ps. I have some historical real world background on this. I did a lot of real-time graphics programming in the early days when DOS was still king. Back then, direct access to video hardware registers and memory was standard practice for games programmers. One of the most well known registers (and I guess still used today, only indirectly) was the Vertical Blank indicator, which toggled between 0 and 1. when it was switched on, you were safe to write the current frame directly to Video Memory, knowing that you had enough time to finish the job prior to it being displayed on screen. Ignoring this register meant you risked some of the new frame being displayed with some of the old frame -otherwise termed as tearing.


pps. Tearing still happens during fairly static moments (eg when you aren't panning the display across a room or landscape) but you simply aren't going to notice the fact that part of an old screen and new screen are being displayed. It is just more obvious when their is a lot of temporal activity going on.
 

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Quote:
Originally Posted by Blacklac /forum/post/15554439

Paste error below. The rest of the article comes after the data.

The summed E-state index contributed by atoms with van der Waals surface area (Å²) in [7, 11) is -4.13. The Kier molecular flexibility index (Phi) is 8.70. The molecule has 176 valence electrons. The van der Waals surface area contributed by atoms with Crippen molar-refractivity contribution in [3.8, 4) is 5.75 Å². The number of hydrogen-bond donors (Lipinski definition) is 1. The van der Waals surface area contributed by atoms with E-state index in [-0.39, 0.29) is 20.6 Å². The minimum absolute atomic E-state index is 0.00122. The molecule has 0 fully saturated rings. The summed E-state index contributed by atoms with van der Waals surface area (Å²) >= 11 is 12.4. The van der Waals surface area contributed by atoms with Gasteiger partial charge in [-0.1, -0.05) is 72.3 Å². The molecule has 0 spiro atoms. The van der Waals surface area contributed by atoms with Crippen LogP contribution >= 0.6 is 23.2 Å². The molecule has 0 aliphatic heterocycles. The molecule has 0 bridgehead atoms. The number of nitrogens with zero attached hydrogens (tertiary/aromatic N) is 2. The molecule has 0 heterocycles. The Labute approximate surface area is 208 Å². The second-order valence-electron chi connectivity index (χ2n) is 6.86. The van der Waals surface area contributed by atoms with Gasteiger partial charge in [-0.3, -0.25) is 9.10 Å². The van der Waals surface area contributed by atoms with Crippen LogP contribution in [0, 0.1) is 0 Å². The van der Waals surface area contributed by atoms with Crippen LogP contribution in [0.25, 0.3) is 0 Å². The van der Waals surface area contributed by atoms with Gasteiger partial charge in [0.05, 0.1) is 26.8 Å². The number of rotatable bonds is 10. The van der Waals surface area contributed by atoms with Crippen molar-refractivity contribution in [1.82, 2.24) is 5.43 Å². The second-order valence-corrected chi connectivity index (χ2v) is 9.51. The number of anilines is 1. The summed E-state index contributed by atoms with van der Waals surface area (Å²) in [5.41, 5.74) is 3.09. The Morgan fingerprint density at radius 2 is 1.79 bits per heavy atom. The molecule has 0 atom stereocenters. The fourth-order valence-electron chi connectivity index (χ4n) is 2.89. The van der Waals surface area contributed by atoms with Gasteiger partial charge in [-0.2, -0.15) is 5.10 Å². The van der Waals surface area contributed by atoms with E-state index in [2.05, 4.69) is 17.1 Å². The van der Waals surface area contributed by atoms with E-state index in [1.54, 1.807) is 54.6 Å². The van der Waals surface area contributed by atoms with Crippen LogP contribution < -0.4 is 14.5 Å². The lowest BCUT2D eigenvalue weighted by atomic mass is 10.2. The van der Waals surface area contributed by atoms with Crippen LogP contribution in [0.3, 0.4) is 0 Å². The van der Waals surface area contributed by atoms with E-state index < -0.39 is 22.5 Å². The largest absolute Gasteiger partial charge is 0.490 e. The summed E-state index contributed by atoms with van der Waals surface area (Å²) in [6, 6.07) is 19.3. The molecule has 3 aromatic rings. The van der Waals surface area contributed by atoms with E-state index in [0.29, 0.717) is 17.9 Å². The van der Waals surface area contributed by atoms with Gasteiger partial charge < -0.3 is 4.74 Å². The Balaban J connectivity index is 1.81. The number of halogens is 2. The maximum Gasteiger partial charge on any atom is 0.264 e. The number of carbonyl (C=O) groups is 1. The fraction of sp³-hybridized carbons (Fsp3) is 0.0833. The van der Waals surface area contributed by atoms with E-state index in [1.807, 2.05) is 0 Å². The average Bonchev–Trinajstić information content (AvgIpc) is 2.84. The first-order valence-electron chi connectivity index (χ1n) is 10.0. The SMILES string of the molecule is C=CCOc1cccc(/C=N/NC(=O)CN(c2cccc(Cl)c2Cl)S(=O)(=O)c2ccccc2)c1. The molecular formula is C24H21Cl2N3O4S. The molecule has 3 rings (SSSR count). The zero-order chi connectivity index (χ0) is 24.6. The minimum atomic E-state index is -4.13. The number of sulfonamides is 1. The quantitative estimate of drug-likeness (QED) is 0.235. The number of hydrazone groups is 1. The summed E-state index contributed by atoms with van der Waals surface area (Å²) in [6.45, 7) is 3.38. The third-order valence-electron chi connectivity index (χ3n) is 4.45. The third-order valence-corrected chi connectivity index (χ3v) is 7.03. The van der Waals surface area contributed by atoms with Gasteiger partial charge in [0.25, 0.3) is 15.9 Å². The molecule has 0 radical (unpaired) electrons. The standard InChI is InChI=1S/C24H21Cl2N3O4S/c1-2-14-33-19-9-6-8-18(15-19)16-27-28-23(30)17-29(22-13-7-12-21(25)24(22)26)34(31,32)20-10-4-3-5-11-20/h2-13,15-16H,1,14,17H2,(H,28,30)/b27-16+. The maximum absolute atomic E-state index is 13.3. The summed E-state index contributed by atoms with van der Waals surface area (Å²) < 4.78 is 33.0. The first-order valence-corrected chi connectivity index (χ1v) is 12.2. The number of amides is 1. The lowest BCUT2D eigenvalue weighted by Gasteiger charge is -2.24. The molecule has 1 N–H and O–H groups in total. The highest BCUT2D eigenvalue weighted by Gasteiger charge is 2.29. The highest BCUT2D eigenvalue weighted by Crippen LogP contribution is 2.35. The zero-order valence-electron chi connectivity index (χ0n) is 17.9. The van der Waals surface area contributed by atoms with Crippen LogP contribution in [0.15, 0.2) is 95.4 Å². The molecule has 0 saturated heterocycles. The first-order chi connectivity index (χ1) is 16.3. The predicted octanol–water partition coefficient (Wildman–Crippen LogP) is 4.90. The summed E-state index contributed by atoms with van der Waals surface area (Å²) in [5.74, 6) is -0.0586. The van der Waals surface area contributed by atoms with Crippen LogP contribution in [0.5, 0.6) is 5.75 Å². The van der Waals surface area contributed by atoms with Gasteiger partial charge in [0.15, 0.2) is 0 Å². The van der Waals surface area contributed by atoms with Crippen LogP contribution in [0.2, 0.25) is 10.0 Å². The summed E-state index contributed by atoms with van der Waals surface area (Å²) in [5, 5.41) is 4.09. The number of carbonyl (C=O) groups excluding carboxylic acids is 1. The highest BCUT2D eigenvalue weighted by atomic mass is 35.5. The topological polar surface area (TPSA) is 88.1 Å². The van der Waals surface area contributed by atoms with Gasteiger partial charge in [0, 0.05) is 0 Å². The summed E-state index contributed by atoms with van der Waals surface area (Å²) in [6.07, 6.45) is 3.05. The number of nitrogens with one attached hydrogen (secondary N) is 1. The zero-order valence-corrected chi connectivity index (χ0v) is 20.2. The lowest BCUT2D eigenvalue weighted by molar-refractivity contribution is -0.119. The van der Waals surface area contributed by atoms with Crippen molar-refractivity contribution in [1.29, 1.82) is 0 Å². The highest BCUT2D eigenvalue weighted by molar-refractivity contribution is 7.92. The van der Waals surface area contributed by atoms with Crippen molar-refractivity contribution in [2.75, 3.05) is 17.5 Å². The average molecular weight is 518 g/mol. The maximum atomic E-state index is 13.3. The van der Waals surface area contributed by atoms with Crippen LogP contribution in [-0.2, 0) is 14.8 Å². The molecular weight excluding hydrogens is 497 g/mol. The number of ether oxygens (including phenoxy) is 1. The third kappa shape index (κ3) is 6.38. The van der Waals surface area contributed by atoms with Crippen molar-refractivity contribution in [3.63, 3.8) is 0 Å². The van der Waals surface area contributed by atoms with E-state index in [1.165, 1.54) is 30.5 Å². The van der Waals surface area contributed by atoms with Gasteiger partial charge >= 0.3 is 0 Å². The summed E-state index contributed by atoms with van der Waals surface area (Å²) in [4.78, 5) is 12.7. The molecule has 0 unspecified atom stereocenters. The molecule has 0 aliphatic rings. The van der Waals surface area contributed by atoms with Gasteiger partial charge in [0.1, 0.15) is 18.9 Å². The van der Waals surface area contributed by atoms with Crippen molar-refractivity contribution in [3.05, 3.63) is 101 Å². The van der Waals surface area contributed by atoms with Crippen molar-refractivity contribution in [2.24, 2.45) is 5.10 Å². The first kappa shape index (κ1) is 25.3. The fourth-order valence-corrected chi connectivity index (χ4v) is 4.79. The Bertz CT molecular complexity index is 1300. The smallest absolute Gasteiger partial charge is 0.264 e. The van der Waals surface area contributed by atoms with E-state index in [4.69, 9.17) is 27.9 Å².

All I meant by "reduce speed/response" is introduce minor lag that wouldn't be there otherwise. It seems like it would, but I don't know. I wondered if anyone had hard facts about it.

Yeah, many years of hardcore PC gaming with a mouse has taught me the simple lesson that v-sync sucks. Yes you do lose response as you can spin around much faster than 60fps can keep up.
 

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So tripple buffering is the most usefull to get custom framerates in real time instead of missing the bus at 60 and only getting 30 or 15?


Basically if you *(miss the bus @ 60 with triple buffering ~ you still get 59? Correct?


Is this how most games setting should be set at?